A new alliance to promote and reward outstanding cancer research that links basic scientists with clinicians has been established between the American Association for Cancer Research and The V Foundation for Cancer Research.
The V Foundation-AACR Grants in Translational Cancer Research support the development of novel approaches to the prevention, diagnosis and treatment of cancer. Translational research is a two-way bridge that conveys new ideas and discoveries between the laboratory and the clinic. In this manner, advances in such areas as molecular genetics, regulatory proteins and cellular signaling can be applied to new diagnostic technologies, targeted treatments and prevention strategies to help the cancer patient.
Grant winners will be announced in September 2004, with funding to begin in October.
"These grants will make a significant contribution toward the prevention and cure of cancer by bringing together talented basic and clinical scientists throughout the United States," said Margaret Foti, Ph.D., M.D. (h.c.), Chief Executive Officer of the AACR, the world's oldest and largest scientific organization dedicated to cancer and cancer-related biomedical research. AACR provides a vital link between translational scientists and clinicians, and fosters important connections between these two research groups.
"This unique collaboration between AACR and The V Foundation will benefit cancer patients around the world," added Dr. Foti. "These new grants represent an exciting new opportunity to capitalize on our advances in basic cancer research and translate them into a benefit for cancer patients."
In welcoming this new partnership, Nick Valvano, Chief Executive Officer of The V Foundation said, "We are excited and honored to form this alliance. Since 1993, one of our goals has been to fund the best and brightest research scientists. This collaboration ensures that we will be able to continue to achieve that goal."
These grants will be awarded to National Cancer Institute (NCI)-designated cancer centers, prominent universities, and freestanding research institutions, on behalf of their research teams. Proposals that hold outstanding promise for translating basic cancer findings into a new preventive strategy or therapeutic application for cancer, including improved survival and/or quality of life, will be selected for the grants.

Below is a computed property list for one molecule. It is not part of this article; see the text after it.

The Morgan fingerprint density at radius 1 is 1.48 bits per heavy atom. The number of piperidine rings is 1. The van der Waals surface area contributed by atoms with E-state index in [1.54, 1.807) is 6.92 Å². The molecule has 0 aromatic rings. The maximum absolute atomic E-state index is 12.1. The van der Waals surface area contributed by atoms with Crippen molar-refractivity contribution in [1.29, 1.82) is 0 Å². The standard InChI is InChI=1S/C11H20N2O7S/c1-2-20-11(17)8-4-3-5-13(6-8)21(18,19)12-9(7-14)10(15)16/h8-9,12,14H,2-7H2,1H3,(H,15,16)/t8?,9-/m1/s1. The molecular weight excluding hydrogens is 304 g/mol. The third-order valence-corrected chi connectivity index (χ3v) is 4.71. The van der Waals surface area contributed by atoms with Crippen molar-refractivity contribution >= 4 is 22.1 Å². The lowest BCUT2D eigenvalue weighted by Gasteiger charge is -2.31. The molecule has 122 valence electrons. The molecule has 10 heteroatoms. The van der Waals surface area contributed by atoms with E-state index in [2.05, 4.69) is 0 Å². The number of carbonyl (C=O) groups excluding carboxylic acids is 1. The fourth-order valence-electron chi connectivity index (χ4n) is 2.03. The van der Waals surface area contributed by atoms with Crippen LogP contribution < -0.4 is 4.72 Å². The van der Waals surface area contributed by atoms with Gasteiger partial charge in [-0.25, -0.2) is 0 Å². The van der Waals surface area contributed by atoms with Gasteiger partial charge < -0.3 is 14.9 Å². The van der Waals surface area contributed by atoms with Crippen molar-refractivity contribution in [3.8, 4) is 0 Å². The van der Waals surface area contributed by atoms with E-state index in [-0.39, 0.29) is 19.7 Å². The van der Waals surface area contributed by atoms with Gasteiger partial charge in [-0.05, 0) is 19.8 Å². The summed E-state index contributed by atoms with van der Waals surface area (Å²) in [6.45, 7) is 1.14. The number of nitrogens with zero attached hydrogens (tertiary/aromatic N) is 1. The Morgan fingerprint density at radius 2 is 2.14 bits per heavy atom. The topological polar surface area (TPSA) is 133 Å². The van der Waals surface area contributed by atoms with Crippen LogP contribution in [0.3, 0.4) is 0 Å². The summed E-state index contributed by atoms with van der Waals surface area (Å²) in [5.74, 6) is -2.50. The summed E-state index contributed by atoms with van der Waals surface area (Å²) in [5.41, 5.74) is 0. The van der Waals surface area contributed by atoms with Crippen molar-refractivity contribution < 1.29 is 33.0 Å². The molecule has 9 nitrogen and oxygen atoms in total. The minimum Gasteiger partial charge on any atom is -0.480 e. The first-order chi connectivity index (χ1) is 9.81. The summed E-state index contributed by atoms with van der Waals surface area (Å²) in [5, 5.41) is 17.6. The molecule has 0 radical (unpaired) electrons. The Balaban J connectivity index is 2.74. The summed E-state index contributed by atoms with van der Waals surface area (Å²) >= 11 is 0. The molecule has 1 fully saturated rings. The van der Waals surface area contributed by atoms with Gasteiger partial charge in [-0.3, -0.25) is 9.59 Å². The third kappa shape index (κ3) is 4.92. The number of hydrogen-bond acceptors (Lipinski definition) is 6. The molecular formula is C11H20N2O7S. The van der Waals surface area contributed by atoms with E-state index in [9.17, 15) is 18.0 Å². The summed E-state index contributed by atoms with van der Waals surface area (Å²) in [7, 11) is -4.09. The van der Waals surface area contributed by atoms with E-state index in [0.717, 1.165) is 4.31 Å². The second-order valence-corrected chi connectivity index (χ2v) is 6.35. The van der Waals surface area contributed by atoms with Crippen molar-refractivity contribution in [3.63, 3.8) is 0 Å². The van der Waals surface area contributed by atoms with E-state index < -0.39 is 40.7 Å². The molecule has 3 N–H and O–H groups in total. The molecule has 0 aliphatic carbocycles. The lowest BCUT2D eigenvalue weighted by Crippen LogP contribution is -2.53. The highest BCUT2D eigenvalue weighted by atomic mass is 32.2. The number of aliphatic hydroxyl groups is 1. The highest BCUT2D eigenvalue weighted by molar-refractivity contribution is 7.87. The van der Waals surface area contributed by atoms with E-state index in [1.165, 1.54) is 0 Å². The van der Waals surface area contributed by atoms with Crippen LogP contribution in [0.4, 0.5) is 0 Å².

Recipient institutions will receive grants of $300,000 over three years, to be matched by the institutions from all available sources, creating a total project commitment of $600,000 for each award. A project team must have a minimum of two scientists from the same facility and the team must possess basic and clinical research expertise.
"Today, we are celebrating an extraordinary partnership between two organizations with complementary strengths but a common dedication to curing cancer," said AACR President-Elect Lynn M. Matrisian, Ph.D., Ingram Professor of Cancer Research and Chair, Department of Cancer Biology, Vanderbilt University School of Medicine, Nashville, Tenn. "In tackling the difficult process of translating basic laboratory findings into new cancer therapies, we hope to accelerate progress against this disease."
Source: Eurekalert & othersLast reviewed: By John M. Grohol, Psy.D. on 21 Feb 2009
Published on PsychCentral.com. All rights reserved.
If you find a path with no obstacles, it probably doesn't lead anywhere interesting.
~ Frank A. Clark